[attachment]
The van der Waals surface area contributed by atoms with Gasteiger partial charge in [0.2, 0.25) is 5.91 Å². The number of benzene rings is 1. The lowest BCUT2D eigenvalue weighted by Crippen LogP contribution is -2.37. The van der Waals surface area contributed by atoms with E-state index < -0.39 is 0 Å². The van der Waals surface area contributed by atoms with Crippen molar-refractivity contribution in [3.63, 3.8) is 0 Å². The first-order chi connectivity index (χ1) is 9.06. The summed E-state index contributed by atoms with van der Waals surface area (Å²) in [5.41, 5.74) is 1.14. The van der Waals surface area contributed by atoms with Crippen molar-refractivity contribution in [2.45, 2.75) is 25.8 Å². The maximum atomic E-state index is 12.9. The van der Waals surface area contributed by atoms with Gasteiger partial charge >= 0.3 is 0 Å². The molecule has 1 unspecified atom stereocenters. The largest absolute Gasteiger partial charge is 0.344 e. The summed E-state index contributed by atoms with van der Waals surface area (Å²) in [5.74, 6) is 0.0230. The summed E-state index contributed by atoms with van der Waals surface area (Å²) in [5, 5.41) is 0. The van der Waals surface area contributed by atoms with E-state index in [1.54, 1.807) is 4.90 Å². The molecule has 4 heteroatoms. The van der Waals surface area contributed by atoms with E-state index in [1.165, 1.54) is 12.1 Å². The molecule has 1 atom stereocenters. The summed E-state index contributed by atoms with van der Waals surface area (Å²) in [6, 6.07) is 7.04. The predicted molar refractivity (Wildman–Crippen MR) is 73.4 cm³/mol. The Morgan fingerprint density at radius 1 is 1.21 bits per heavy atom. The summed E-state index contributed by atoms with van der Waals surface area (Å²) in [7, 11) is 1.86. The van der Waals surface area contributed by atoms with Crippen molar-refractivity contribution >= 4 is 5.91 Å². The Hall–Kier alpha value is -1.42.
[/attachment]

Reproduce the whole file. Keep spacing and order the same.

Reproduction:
The van der Waals surface area contributed by atoms with Gasteiger partial charge in [0.2, 0.25) is 5.91 Å². The number of benzene rings is 1. The lowest BCUT2D eigenvalue weighted by Crippen LogP contribution is -2.37. The van der Waals surface area contributed by atoms with E-state index < -0.39 is 0 Å². The van der Waals surface area contributed by atoms with Crippen molar-refractivity contribution in [3.63, 3.8) is 0 Å². The first-order chi connectivity index (χ1) is 9.06. The summed E-state index contributed by atoms with van der Waals surface area (Å²) in [5.41, 5.74) is 1.14. The van der Waals surface area contributed by atoms with Crippen molar-refractivity contribution in [2.45, 2.75) is 25.8 Å². The maximum atomic E-state index is 12.9. The van der Waals surface area contributed by atoms with Gasteiger partial charge >= 0.3 is 0 Å². The molecule has 1 unspecified atom stereocenters. The largest absolute Gasteiger partial charge is 0.344 e. The summed E-state index contributed by atoms with van der Waals surface area (Å²) in [5.74, 6) is 0.0230. The summed E-state index contributed by atoms with van der Waals surface area (Å²) in [5, 5.41) is 0. The van der Waals surface area contributed by atoms with E-state index in [1.54, 1.807) is 4.90 Å². The molecule has 4 heteroatoms. The van der Waals surface area contributed by atoms with E-state index in [1.165, 1.54) is 12.1 Å². The molecule has 1 atom stereocenters. The summed E-state index contributed by atoms with van der Waals surface area (Å²) in [6, 6.07) is 7.04. The predicted molar refractivity (Wildman–Crippen MR) is 73.4 cm³/mol. The Morgan fingerprint density at radius 1 is 1.21 bits per heavy atom. The summed E-state index contributed by atoms with van der Waals surface area (Å²) in [7, 11) is 1.86. The van der Waals surface area contributed by atoms with Crippen molar-refractivity contribution >= 4 is 5.91 Å². The Hall–Kier alpha value is -1.42.